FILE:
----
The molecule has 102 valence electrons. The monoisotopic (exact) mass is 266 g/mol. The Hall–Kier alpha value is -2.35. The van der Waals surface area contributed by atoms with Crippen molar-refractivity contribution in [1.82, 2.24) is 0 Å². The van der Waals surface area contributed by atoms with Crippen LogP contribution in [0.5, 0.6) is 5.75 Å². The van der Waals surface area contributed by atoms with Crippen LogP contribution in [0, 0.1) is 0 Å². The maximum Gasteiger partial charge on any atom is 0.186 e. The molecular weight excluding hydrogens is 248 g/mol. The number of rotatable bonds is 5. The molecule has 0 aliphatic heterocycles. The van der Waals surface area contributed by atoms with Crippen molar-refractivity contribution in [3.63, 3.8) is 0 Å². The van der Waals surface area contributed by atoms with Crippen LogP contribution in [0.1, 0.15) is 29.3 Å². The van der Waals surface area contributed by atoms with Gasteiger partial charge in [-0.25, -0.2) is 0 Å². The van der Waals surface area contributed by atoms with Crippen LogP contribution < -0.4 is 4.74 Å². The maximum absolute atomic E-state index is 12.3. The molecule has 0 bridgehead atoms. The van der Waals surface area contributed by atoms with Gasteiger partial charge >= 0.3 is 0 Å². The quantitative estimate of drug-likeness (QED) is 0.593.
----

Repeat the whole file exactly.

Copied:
The molecule has 102 valence electrons. The monoisotopic (exact) mass is 266 g/mol. The Hall–Kier alpha value is -2.35. The van der Waals surface area contributed by atoms with Crippen molar-refractivity contribution in [1.82, 2.24) is 0 Å². The van der Waals surface area contributed by atoms with Crippen LogP contribution in [0.5, 0.6) is 5.75 Å². The van der Waals surface area contributed by atoms with Crippen LogP contribution in [0, 0.1) is 0 Å². The maximum Gasteiger partial charge on any atom is 0.186 e. The molecular weight excluding hydrogens is 248 g/mol. The number of rotatable bonds is 5. The molecule has 0 aliphatic heterocycles. The van der Waals surface area contributed by atoms with Crippen molar-refractivity contribution in [3.63, 3.8) is 0 Å². The van der Waals surface area contributed by atoms with Crippen LogP contribution in [0.1, 0.15) is 29.3 Å². The van der Waals surface area contributed by atoms with Gasteiger partial charge in [-0.25, -0.2) is 0 Å². The van der Waals surface area contributed by atoms with Crippen LogP contribution < -0.4 is 4.74 Å². The maximum absolute atomic E-state index is 12.3. The molecule has 0 bridgehead atoms. The van der Waals surface area contributed by atoms with Gasteiger partial charge >= 0.3 is 0 Å². The quantitative estimate of drug-likeness (QED) is 0.593.